"We're running out of rich people in this country."
She need not have worried.
As the Los Angeles Times explained in "Millionaires Make a Comeback", by 2010 the wealthy had more than made up their losses from the Bush Recession. (The middle class has not been so lucky.) Executive pay rose by 23% last year. Since 2009, corporate profits "captured 88% of the growth in real national income while aggregate wages and salaries accounted for only slightly more than 1% of the growth in real national income." By last summer, the Wall Street Journal proudly proclaimed, "U.S. Economy Is Increasingly Tied to the Rich." As a recent Deloitte presentation for wealth managers forecast:
Our analysis indicates that aggregate wealth of millionaire households in the U.S. in 2020 will likely reach $87 trillion, from $39 trillion in 2011.
That good news was no consolation for Harvey Golub, who now carries the Republicans' water at the American Enterprise Institute. Despite last year's reductions in the estate tax, Golub whined that "it is unfair" that "gifts to charities are deductible but gifts to grandchildren are not." Golub concluded:
"Before you 'ask' for more tax money from me and others, raise the $2.2 trillion you already collect each year more fairly and spend it more wisely. Then you'll need less of my money."
To put it bluntly, that's rich.
Earlier this year, the Washington Post summed up data from the nonpartisan Congressional Budget Office (CBO) to explain the origins of the $14.3 trillion U.S. debt. As the numbers show, history did not, as Republicans pretend, start on January 20, 2009:
The biggest culprit, by far, has been an erosion of tax revenue triggered largely by two recessions and multiple rounds of tax cuts. Together, the economy and the tax bills enacted under former president George W. Bush, and to a lesser extent by President Obama, wiped out $6.3 trillion in anticipated revenue. That's nearly half of the $12.7 trillion swing from projected surpluses to real debt.
Now, the New York Times has examined the tsunami of debt that began sweeping over the United States when George W. Bush ambled into the White House in 2001. As this chart shows, Bush's policies along with the recession he presided over not only washed away the projected surpluses he inherited from Bill Clinton, but were also largely responsible for draining the Treasury for his successor Barack Obama:
With President Obama and Republican leaders calling for cutting the budget by trillions over the next 10 years, it is worth asking how we got here -- from healthy surpluses at the end of the Clinton era, and the promise of future surpluses, to nine straight years of deficits, including the $1.3 trillion shortfall in 2010. The answer is largely the Bush-era tax cuts, war spending in Iraq and Afghanistan, and recessions.
Despite what antigovernment conservatives say, non-defense discretionary spending on areas like foreign aid, education and food safety was not a driving factor in creating the deficits. In fact, such spending, accounting for only 15 percent of the budget, has been basically flat as a share of the economy for decades. Cutting it simply will not fill the deficit hole.
As the Times noted, "the Bush tax cuts have had a huge damaging effect. If all of them expired as scheduled at the end of 2012, future deficits would be cut by about half, to sustainable levels." But for Republicans, this was a feature of the Bush tax cuts and not a bug. After all, in January 2001 Fed Chairman Alan Greenspan blessed the Bush tax cuts because he was worried that the projected surpluses were too large. For the same reason, a young Congressman Paul Ryan fretted that the windfall for the wealthy was "too small" and "not big enough to fit all the policy we want."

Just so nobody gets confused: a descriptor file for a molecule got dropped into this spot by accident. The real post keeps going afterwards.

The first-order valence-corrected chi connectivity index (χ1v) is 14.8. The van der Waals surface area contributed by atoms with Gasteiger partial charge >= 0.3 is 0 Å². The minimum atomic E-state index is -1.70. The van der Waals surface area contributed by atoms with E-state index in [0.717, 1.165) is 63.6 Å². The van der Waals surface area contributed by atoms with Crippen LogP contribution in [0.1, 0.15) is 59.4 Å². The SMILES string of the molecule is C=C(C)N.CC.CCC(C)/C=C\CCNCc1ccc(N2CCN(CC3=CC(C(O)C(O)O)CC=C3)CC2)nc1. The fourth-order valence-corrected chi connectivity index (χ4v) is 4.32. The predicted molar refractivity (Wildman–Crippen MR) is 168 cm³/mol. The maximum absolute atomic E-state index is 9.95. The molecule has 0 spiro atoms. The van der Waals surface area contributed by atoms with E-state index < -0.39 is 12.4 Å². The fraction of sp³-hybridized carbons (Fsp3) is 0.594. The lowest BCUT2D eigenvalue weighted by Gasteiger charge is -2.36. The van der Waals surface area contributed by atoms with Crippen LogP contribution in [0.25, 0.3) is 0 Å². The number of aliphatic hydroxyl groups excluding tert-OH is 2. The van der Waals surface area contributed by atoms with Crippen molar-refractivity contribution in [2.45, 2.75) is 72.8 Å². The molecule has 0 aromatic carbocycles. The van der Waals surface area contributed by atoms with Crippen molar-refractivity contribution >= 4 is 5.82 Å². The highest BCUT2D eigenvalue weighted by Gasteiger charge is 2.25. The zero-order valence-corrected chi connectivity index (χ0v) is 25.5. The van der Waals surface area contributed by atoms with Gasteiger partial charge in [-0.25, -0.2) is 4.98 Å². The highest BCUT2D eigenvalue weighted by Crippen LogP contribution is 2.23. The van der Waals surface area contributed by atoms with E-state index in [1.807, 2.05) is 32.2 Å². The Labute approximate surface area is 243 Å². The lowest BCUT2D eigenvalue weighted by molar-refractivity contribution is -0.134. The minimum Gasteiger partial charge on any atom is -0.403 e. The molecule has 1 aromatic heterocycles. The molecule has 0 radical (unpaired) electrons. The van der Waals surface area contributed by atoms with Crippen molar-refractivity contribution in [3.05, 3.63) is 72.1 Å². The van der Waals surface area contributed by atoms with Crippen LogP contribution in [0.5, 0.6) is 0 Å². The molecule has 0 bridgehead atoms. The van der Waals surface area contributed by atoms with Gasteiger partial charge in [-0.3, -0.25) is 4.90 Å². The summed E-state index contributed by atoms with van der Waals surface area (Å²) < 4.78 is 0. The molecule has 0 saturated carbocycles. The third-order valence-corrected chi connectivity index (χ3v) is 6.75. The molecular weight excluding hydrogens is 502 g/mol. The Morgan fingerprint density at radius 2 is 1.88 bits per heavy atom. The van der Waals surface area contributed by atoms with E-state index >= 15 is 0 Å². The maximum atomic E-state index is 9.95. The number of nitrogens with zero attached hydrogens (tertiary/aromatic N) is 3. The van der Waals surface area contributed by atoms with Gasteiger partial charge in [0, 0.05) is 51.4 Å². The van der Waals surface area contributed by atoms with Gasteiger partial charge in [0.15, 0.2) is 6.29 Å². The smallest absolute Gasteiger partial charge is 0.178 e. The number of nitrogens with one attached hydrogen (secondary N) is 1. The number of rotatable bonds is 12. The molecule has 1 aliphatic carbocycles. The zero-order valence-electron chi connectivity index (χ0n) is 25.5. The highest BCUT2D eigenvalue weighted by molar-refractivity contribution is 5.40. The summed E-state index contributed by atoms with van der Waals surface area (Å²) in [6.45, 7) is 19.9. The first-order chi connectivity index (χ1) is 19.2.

Leave aside for the moment that Ronald Reagan tripled the national debt and increased the debt ceiling 17 times. Forget also George W. Bush nearly doubled the debt or that the Bush tax cuts were the biggest driver of debt over the past decade, and if made permanent, would be continue to be so over the next. Pay no attention to the federal tax burden now at its lowest level in 60 years or income inequality at its highest level in 80 years after a decade of plummeting rates for America's supposed job creators who don't create jobs. Ignore for now that Republican majorities voted seven times to raise the debt ceiling under President Bush and the current GOP leadership team voted a combined 19 times to bump the debt limit $4 trillion during his tenure. Look away from the two unfunded wars in Afghanistan and Iraq, the budget-busting Bush tax cuts of 2001 and 2003 and the Medicare prescription drug program because, after all, John Boehner, Eric Cantor and Mitch McConnell voted for all of it.
Utah Senator Orrin Hatch was telling the truth when he described Republican fiscal management during the Bush years by acknowledging, "It was standard practice not to pay for things." But House Minority Leader Eric Cantor was lying when he protested in July:
"What I don't think that the White House understands is how difficult it is for fiscal conservatives to say they're going to vote for a debt ceiling increase."
Or, as Dick Cheney, who complained that after the S&P downgrade of U.S. credit "I literally felt embarrassed for my country," famously put it, "Reagan proved deficits don't matter."
Not, the record shows, if a Republican is in the White House. Or if the richest people and most profitable corporations in America are asked to pay one more cent of it.
But even more than the facts revealing America's yawning wealthy gap, the totality of the victory of the top 1% is reflected in Americans' perceptions of it. As Timothy Noah explained in Slate a year ago, the actual distribution of wealth in the United States is far more skewed than Americans believe it is or ideally should be:
That misperception about a class war already fought and won by the rich, Noah suggested, explained Americans' quiescence. As he concluded just weeks before the Republicans' 2010 midterm rout:
In 1915, when the richest 1 percent accounted for about 18 percent of the nation's income, the prospect of class warfare was imminent. Today, the richest 1 percent account for 24 percent of the nation's income, yet the prospect of class warfare is utterly remote. Indeed, the political question foremost in Washington's mind is how thoroughly the political party more closely associated with the working class (that would be the Democrats) will get clobbered in the next election. Why aren't the bottom 99 percent marching in the streets?
A year after Noah asked the question, Occupy Wall Street may finally be providing the answer.
* Crossposted at Perrspectives *